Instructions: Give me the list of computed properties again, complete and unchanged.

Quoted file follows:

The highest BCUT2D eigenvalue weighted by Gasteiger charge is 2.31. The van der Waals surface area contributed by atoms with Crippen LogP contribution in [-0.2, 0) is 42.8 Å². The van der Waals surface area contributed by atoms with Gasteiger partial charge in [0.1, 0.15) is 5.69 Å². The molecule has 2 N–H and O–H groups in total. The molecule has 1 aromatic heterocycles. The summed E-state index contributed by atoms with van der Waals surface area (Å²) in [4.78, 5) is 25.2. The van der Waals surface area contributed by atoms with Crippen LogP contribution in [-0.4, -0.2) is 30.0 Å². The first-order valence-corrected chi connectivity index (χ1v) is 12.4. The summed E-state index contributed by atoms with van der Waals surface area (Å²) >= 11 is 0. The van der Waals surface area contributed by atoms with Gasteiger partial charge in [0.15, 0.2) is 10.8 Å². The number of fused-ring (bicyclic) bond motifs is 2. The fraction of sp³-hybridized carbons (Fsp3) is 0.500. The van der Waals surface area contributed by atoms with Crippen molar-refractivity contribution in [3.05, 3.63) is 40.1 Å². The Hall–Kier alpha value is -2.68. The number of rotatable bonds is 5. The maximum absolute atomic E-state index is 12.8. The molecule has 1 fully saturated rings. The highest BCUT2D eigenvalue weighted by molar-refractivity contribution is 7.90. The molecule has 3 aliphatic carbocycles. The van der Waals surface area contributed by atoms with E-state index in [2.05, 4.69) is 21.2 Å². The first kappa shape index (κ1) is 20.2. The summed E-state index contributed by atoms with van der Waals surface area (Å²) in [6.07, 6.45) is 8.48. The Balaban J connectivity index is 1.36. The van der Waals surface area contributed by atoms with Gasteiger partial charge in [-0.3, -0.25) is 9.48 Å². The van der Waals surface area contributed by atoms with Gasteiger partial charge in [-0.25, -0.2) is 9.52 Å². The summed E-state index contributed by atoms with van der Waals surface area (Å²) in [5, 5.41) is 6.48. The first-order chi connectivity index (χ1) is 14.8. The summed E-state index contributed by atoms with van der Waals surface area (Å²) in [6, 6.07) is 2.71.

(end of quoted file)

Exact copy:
The highest BCUT2D eigenvalue weighted by Gasteiger charge is 2.31. The van der Waals surface area contributed by atoms with Crippen LogP contribution in [-0.2, 0) is 42.8 Å². The van der Waals surface area contributed by atoms with Gasteiger partial charge in [0.1, 0.15) is 5.69 Å². The molecule has 2 N–H and O–H groups in total. The molecule has 1 aromatic heterocycles. The summed E-state index contributed by atoms with van der Waals surface area (Å²) in [4.78, 5) is 25.2. The van der Waals surface area contributed by atoms with Crippen LogP contribution in [-0.4, -0.2) is 30.0 Å². The first-order valence-corrected chi connectivity index (χ1v) is 12.4. The summed E-state index contributed by atoms with van der Waals surface area (Å²) >= 11 is 0. The van der Waals surface area contributed by atoms with Gasteiger partial charge in [0.15, 0.2) is 10.8 Å². The number of fused-ring (bicyclic) bond motifs is 2. The fraction of sp³-hybridized carbons (Fsp3) is 0.500. The van der Waals surface area contributed by atoms with Crippen molar-refractivity contribution in [3.05, 3.63) is 40.1 Å². The Hall–Kier alpha value is -2.68. The number of rotatable bonds is 5. The maximum absolute atomic E-state index is 12.8. The molecule has 1 fully saturated rings. The highest BCUT2D eigenvalue weighted by molar-refractivity contribution is 7.90. The molecule has 3 aliphatic carbocycles. The van der Waals surface area contributed by atoms with E-state index in [2.05, 4.69) is 21.2 Å². The first kappa shape index (κ1) is 20.2. The summed E-state index contributed by atoms with van der Waals surface area (Å²) in [6.07, 6.45) is 8.48. The Balaban J connectivity index is 1.36. The van der Waals surface area contributed by atoms with Gasteiger partial charge in [-0.3, -0.25) is 9.48 Å². The van der Waals surface area contributed by atoms with Gasteiger partial charge in [-0.25, -0.2) is 9.52 Å². The summed E-state index contributed by atoms with van der Waals surface area (Å²) in [5, 5.41) is 6.48. The first-order chi connectivity index (χ1) is 14.8. The summed E-state index contributed by atoms with van der Waals surface area (Å²) in [6, 6.07) is 2.71.